Biden, a former Penn professor of presidential practice, has expressed support for Israel in the wake of the Oct. 7, 2023, Hamas attacks — in line with the United States' foreign policy in recent years. In recent months, Penn community members have expressed varying opinions on the war, ranging from calls for a permanent ceasefire — which Biden has stopped short of endorsing while working to end the violence — and expressing support for Israel's efforts.

“I’ve heard from a lot of my peers in the Middle Eastern community that they cannot bring themselves to vote for Biden, due to the way that he [has] handled Israel-Palestine," College senior Maya El-Sharif — who told the The Daily Pennsylvanian that she identifies as a conservative libertarian — said. 

The DP spoke with multiple Penn students and prospective voters across the aisle and across viewpoints on the Israel-Hamas war about their thoughts on Biden's stance.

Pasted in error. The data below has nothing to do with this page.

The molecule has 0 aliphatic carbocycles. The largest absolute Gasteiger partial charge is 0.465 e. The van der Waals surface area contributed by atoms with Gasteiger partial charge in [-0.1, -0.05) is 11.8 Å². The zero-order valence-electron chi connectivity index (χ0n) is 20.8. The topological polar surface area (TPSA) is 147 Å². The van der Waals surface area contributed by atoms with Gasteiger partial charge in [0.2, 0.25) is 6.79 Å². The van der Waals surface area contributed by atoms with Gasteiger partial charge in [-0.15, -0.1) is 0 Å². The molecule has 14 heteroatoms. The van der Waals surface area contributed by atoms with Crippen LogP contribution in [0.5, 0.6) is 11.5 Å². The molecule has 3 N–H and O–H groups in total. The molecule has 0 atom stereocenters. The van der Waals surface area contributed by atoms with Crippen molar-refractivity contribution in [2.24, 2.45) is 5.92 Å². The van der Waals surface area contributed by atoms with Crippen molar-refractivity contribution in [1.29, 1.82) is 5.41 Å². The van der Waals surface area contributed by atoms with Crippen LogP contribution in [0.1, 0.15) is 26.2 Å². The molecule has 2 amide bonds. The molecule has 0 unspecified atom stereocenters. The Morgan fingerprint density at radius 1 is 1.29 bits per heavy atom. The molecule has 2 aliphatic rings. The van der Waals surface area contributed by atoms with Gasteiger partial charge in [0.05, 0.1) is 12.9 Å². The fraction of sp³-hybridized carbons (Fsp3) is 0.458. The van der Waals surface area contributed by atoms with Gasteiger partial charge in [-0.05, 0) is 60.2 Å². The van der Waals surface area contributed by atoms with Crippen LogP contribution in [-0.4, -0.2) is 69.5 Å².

Despite the division on Penn's campus, many Democrats are pleased with Biden’s stance on the Israel-Hamas war. For example, College sophomore Eunho Jung said she plans to continue supporting Biden and his administration.

“[Biden] understands the strategic importance of maintaining a strong bond with Israel, the only democratic state in the Middle East, and working toward a two-state solution that will allow everyone in the region to live without fear,” Jung wrote in a statement to the DP.